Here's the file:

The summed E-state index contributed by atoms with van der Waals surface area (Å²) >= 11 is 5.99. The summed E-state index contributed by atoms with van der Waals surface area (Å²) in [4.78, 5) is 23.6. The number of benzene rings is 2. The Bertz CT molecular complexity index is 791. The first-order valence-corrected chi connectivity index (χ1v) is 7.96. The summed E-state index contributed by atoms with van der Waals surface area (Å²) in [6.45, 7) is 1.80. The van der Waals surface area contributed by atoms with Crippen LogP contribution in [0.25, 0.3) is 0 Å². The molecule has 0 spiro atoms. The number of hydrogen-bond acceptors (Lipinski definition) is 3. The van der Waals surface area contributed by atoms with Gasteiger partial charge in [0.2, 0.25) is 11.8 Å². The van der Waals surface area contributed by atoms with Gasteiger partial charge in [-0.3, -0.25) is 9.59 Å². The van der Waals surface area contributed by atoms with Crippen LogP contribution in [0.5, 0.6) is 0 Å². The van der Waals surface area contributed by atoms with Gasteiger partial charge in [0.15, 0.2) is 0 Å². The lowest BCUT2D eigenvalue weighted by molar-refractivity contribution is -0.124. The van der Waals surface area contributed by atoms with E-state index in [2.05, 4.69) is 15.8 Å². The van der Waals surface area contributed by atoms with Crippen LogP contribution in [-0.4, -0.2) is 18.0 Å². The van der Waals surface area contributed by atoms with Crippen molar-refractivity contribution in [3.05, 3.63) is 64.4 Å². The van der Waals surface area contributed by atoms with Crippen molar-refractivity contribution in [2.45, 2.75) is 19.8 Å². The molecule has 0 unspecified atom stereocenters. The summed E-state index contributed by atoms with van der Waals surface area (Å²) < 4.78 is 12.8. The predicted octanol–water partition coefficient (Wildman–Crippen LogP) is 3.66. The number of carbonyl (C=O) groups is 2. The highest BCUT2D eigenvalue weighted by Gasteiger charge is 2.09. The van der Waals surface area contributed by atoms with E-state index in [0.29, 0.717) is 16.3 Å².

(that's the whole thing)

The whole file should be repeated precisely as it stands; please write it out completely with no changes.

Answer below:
The summed E-state index contributed by atoms with van der Waals surface area (Å²) >= 11 is 5.99. The summed E-state index contributed by atoms with van der Waals surface area (Å²) in [4.78, 5) is 23.6. The number of benzene rings is 2. The Bertz CT molecular complexity index is 791. The first-order valence-corrected chi connectivity index (χ1v) is 7.96. The summed E-state index contributed by atoms with van der Waals surface area (Å²) in [6.45, 7) is 1.80. The van der Waals surface area contributed by atoms with Crippen LogP contribution in [0.25, 0.3) is 0 Å². The molecule has 0 spiro atoms. The number of hydrogen-bond acceptors (Lipinski definition) is 3. The van der Waals surface area contributed by atoms with Gasteiger partial charge in [0.2, 0.25) is 11.8 Å². The van der Waals surface area contributed by atoms with Gasteiger partial charge in [-0.3, -0.25) is 9.59 Å². The van der Waals surface area contributed by atoms with Crippen LogP contribution in [0.5, 0.6) is 0 Å². The van der Waals surface area contributed by atoms with Gasteiger partial charge in [0.15, 0.2) is 0 Å². The lowest BCUT2D eigenvalue weighted by molar-refractivity contribution is -0.124. The van der Waals surface area contributed by atoms with E-state index in [2.05, 4.69) is 15.8 Å². The van der Waals surface area contributed by atoms with Crippen LogP contribution in [-0.4, -0.2) is 18.0 Å². The van der Waals surface area contributed by atoms with Crippen molar-refractivity contribution in [3.05, 3.63) is 64.4 Å². The van der Waals surface area contributed by atoms with Crippen molar-refractivity contribution in [2.45, 2.75) is 19.8 Å². The molecule has 0 unspecified atom stereocenters. The summed E-state index contributed by atoms with van der Waals surface area (Å²) < 4.78 is 12.8. The predicted octanol–water partition coefficient (Wildman–Crippen LogP) is 3.66. The number of carbonyl (C=O) groups is 2. The highest BCUT2D eigenvalue weighted by Gasteiger charge is 2.09. The van der Waals surface area contributed by atoms with E-state index in [0.29, 0.717) is 16.3 Å².